The conference that Cronin criticises was precisely an attempt to discuss the best ways to regulate those impulses because they appear to have become the dominant impulses within government and the ruling party.
It is fine for Cronin to dispute this, but it is not fine for him to argue that his allies accept the functioning of criminal greed in his government and organisation because his government and organisation is struggling to combat these matters at a higher level.
We do not live in a simple world. It is my belief that the enemy is not out there in his serried ranks on the plains, he is in here with us, in our homes, in our families and in our beds. The enemy is right inside us, in our own hearts and in our own heads.
Until we realise this our best politicians will continue this Quixotic tilting at windmills.
4 thoughts on “Who is Cronin’s enemy?”
Who is Cronin’s enemy?
True proponents of the proposition “that all men are created equal- within the context of the second paragraph of the American Declaration of Independence ( July 4, 1776 ) ( understood to refer first and foremost to the rights of individuals) are the enemies of Jeremy Cronin
The proposition “that all men are created equal,” within the context of the second paragraph of the Declaration, means that no man has, in principle, any right to govern another man, without that other man’s consent. It means that those who live under the law should share in making that law. It denounces as tyranny whatever departs from these essential norms of free government. It denounces as immoral American slavery in the antebellum South. It denounces as immoral the tyrannies of communism and national socialism, and all other tyrannies, now or hereafter, that attempt to collectivize the rights of man. It is, as Lincoln said, “a rebuke and a stumbling block to the very harbingers of re-appearing tyranny and oppression” for all time. The glory of the Gettysburg Address is that it restores to the American people— uncompromised and untainted—the pristine majesty of the true American Revolution.
The Gettysburg Address
Four score and seven years ago our fathers brought forth on this continent, a new nation, conceived in Liberty, and dedicated to the proposition that all men are created equal.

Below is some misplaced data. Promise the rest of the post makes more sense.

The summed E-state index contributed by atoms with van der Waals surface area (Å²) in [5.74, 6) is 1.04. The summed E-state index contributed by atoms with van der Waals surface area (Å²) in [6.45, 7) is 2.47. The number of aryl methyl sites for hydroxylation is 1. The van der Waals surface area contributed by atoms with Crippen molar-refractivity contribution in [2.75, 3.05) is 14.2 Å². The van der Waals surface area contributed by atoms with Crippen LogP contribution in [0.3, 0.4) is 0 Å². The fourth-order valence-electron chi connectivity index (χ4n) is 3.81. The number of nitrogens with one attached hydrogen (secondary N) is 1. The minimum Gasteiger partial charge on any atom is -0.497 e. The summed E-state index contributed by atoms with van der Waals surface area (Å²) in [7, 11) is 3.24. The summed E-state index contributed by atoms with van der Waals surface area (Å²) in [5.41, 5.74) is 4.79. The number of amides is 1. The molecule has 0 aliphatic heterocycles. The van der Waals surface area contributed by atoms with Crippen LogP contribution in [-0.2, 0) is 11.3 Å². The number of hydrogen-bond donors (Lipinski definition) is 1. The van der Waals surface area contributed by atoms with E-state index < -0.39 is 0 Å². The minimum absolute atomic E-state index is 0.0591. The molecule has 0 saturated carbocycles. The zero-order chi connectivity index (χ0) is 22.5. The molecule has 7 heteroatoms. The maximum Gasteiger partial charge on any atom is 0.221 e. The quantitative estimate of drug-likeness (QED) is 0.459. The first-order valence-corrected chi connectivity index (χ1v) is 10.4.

Now we are engaged in a great civil war, testing whether that nation, or any nation so conceived and so dedicated, can long endure. We are met on a great battlefield of that war. We have come to dedicate a portion of that field, as a final resting place for those who here gave their lives that that nation might live. It is altogether fitting and proper that we should do this.
But, in a larger sense, we cannot dedicate—we cannot consecrate—we cannot hallow—this ground. The brave men, living and dead, who struggled here, have consecrated it, far above our poor power to add or detract. The world will little note, nor long remember what we say here, but it can never forget what they did here. It is for us the living, rather, to be dedicated here to the unfinished work which they who fought here have thus far so nobly advanced. It is rather for us to be here dedicated to the great task remaining before us—that from these honored dead we take increased devotion to that cause for which they gave the last full measure of devotion—that we here highly resolve that these dead shall not have died in vain—that this nation, under God, shall have a new birth of freedom— and that government of the people, by the people, for the people, shall not perish from the earth.
do you think Jeremy believes the stuff he writes? Or do you think he believes some of it and for the rest he’s playing the role, which he has to play if he’s going to have influence? how can a democrat really object to civil society movements that are doing what we always hoped and dreamed the Anc would do?
Funny you should phrase it like that, because one of my biggest fears it that Jeremy Cronin one days looks at what he is doing and his allies and government and says: “stuff this for a lark, I am off to write poetry and relax”. I am sure he could/would never countenance the suggestion, but I am sure he does stuff (says the right things, defends awful positions) to remain in the camp and influential … this is the price leading members of political parties play to keep doing what they really believe in with adequate efficacy (by compromising in order to keep their hands on the levers of power in the party and the state) … I imagine Obama is constantly caught in this contradiction. For me people like Cronin remaining in there and influential is the sign that we can still be okay as a country …. the last thing we need is for Cronin the make a stand a la Hogan and the Dalai Lama … so Cronin gives people like me someone to engage with; part of the establishment that is sensible enough to discuss things with, but not so sensible that he is rejected by the rump of his party.
” —–this is the price leading members of political parties play to keep doing what they really believe in with adequate efficacy —- .”